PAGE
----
We should not be surprised. It is yet another demonstration of the axiom that voters choose the least worst alternative, not ideals, and that the support of the electorate for any government is extremely conditional.
This should cause the government to focus on more bread-and-butter issues like cost of living, and suggest to them they should spend less time listening to the Greens and fellow travellers, and more time listening to the Opposition, rather than demonising them as “extremists.”
Change in the Aboriginal Community Is Due Too
Hopefully, it will also lead to a changing of the guard of Aboriginal leadership.
This referendum, injecting an Aboriginal consultative body into the Constitution, never made any sense as a method of Aboriginal recognition. Recognition and consultation are two entirely different concepts.
The only thing that made sense is that it was an attempt by some Aboriginal leaders to give themselves, or their proteges, a government-funded pulpit that could never be removed.
This was then their path to agitate for Truth-telling, Treaty, and Reparations-a reductionist approach to race relations that is more about money than advancement.
There are histories and libraries full of truth-telling, although there are also some lies, like Bruce Pascoe’s “Dark Emu,” and Native Title as a form of treaty.
Reparations never made any sense. Nowhere in the world has such a long period of settlement led to reparations, and no durable settlement is achievable if we are to relitigate the loss of territory going back generations. Where would it stop?
Dispossession has been the way of this continent since the first Aborigines arrived with one group pushing out other groups who have been forced to move on.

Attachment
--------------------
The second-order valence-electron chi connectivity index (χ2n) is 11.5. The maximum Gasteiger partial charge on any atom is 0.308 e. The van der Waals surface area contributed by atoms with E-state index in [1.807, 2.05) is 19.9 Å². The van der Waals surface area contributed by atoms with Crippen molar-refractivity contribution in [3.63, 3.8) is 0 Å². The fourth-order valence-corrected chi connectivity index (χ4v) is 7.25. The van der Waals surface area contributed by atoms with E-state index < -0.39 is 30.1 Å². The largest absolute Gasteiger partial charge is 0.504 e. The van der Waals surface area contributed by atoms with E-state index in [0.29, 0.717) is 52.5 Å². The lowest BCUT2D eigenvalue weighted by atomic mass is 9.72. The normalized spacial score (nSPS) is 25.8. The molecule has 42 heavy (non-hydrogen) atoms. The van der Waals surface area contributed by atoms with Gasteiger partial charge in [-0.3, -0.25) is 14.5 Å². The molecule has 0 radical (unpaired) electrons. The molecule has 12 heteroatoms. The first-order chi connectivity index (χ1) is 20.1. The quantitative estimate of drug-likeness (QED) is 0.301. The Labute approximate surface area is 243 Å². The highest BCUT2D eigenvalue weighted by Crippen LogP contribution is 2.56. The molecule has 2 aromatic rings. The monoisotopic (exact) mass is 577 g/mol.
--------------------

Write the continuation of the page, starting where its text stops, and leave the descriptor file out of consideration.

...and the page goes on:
Europeans are the first arrivals to do this, and to recognise that conquest is no longer a just way of settling land ownership in the modern world.
That enlightened attitude led to the land rights movement where vast amounts of Australia are now owned or controlled by Aborigines on their traditional lands.
Senator Jacinta Price, whose representations have almost single-handedly won the debate around The Voice, has called for a new approach to Aboriginal development.
The way to Aboriginal improvement is not fighting over the past but moving forward into the future as so many Australians of all racial identities have done.
This country is so filled with potential that migrants queue up to arrive, some of them illegally. Its bounty is here for all citizens to enjoy.
Aboriginal Australians in remote communities have the same opportunities, but they are fenced in by the “soft bigotry of low expectations” where they are held to different standards. This results in low rates of school attendance and high rates of violence and alcohol abuse.
There are also cultural issues that need to be addressed, particularly “humbugging,” which is the practice of making collectivist demands on friends and relatives for their assets.
And there is often a lack of freehold land which remote Aborigines can own, giving themselves the security of tenure, and the ability should they desire, to borrow to build a business.
These are issues that need to be addressed on an individualistic basis, not a collectivist one, just as the problems of most Australians are best solved by them themselves, rather than a bureaucracy with cookie-cutter solutions.
A Final Lesson for Political Advisors
There is also a lesson for all politicians here.
Polling can tell you how big the task is, but it should never be your guide as to whether to undertake the task at all.
When you have the courage to argue for what you believe to be right, polls can change.
Imagine what a different world we might live in today if more politicians had spoken out about the policies enacted during COVID-19. We might be less in debt, and healthier, as a result.
A close result in this weekend’s referendum might encourage the government to double down on its policies, but a decisive result should cause a genuine rethink.